Thursday, December 04, 2008

Advent 2008: Week One Thursday

Yes, it's Thursday and we have audience participation. Fun stuff today!

First, here is the picture I ought to have shown yesterday, with the five water molecules:Remember this is really to be thought of as three-dimensional. Someday I will get it drawn with shadows and stuff to give you a better clue (yes I can spell perspective, but have a tough time drawing it with this little round mouse thing. Sorry.)

The next time you pour yourself a glass of water, take a good look at it. You won't see what I am going to tell you about today, but you'll need to remember it as we proceed. Let's make a tinylittle box, a cube one centimeter on each side - that's about the width of the fingernail of an adult's little finger, or about two and a half in one inch. Now, take that box and take your sharpest knife and cut it into ten million little slices, take one of those slices and cut it into ten million little strips, and take that strip and cut it into ten million little very little cubes. Each of those cubes (you would have 1,000,000,000,000,000,000,000 if you cut up your whole little original cube) has enough room to fit about 33 water molecules.

Now I know that is a rather tough exercise in imagination, and it is about to get even tougher.

You see, as hard as it is to imagine these bunches of really tiny little balls in the first place, you have also to remember that they are not just little balls. They attract and repel and stick and bounce around. The stick and bounce because they have that "partial dipole" - the fractional charges which make them act like magnets to each other. They move because they are warm. Yes, the startling fact for the outsider to understand when you go into the submicroscopic (molecular) world, or come back out to our "macroscopic" world, is that what we call "heat" up here is called "motion" down there.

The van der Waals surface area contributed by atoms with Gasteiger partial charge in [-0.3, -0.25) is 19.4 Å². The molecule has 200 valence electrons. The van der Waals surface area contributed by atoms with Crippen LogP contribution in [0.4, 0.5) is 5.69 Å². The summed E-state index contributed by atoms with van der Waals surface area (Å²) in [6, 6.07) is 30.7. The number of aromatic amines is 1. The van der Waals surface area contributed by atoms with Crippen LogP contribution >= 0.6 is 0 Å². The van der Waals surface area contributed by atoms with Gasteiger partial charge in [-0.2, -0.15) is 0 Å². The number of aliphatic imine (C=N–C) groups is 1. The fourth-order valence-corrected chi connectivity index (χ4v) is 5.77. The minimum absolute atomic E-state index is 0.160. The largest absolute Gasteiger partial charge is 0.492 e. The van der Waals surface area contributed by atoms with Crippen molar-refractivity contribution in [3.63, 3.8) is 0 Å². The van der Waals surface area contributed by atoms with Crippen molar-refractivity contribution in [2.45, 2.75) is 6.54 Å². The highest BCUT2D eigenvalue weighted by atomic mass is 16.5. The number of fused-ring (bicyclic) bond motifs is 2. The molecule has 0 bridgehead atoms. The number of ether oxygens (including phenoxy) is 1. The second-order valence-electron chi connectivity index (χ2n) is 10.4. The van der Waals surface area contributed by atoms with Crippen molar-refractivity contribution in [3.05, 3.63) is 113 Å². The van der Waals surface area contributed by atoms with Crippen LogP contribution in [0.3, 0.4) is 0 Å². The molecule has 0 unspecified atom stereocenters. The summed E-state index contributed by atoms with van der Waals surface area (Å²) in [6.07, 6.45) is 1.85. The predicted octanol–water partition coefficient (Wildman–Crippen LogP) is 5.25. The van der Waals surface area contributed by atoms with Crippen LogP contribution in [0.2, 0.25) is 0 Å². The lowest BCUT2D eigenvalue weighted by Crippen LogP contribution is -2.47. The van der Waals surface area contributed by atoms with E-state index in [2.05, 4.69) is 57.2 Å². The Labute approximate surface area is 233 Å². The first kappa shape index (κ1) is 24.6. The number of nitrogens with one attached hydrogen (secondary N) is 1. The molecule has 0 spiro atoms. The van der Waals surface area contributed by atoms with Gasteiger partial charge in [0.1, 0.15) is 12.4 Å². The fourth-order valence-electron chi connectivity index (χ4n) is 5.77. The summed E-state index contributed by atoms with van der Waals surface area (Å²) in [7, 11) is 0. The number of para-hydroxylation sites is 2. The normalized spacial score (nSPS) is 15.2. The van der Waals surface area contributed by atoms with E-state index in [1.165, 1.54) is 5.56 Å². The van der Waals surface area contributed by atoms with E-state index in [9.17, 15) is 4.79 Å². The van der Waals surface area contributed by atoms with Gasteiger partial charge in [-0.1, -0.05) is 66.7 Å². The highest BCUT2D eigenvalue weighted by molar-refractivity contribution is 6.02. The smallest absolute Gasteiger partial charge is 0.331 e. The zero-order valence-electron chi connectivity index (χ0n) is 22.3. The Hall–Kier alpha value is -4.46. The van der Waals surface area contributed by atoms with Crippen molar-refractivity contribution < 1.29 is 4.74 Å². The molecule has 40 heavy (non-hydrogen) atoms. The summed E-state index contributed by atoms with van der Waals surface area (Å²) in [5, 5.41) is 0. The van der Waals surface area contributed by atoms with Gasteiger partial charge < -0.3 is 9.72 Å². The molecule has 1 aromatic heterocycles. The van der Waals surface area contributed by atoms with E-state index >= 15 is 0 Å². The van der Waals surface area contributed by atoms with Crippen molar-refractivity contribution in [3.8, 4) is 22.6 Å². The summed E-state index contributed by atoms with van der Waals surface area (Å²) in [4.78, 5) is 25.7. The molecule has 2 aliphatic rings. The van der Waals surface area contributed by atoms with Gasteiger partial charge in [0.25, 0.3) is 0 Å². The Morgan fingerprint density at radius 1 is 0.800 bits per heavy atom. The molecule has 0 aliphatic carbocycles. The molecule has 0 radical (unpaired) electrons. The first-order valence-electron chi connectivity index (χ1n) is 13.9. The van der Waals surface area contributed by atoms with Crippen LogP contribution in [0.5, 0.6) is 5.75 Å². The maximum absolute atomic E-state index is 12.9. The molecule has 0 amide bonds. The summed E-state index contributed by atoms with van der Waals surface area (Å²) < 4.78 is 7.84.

And these things are hauling. Assuming I did both the physics and the math correctly, the average (actually the "RMS" velocity) for water at body temperature (98.6°F or 37°C or 310°K) is about 657 meters per second, or over 1460 miles per hour! Now, not all are going that fast, but some might go faster; also, not all of the energy is translational (more on that in a moment). Also they don't go very far, since there are lots of other water molecules around for them to bump into, and they will bounce like pool balls off the bumpers.

I said that not all the energy is "translational" - translation in this context means moving from place to place. There are two other forms: they rotate, and they vibrate. The bond from the oxygen to the hydrogen (the -OH bond) is kind of like a spring, and the balls can "wobble" a little. Not very far, of course, and yes, the H can come off, but in pure water only one of every ten million will be that way. (They usually don't come apart unless you do something nasty like send electricity through it - no, not even heating will do it.) Ah, you now know the secret of your microwave - like the singer who shatters the goblet, the device in a microwave oven "sings" the radio frequency which matches the -OH bond, and makes it wobble. Remember, motion in the tiny world is heat in ours? Yes. So that's how it works.

What does all this mean? I needed to tell you this so I could explain a little about that word "osmosis" I used last time. Things are moving around down there, and unless something is "tied down" somehow, it will get shifted all over the place. You can demonstrate this very easily. Time for an experiment!

Go away from home (or one room) for a while, and come back, and bring a lemon and a knife and a dish. Close all the windows and doors, and turn off any fans or heaters or things that make the air move mechanically. Go into one corner of that room and cut open the lemon, carefully, so you don't get any juice on yourself, and put the lemon and knife on the dish, and sit the dish in that corner. Don't let anyone meddle with it - if there are others around, they ought to sit quietly and help you. Then go into another corner, and wait. (You might pray or otherwise be useful in the meantime.) Soon you will smell the lemon. This is called "dispersion of a fragrance", but it works because the air is in motion, even without a fan. (Ah citrus things smell SO good!)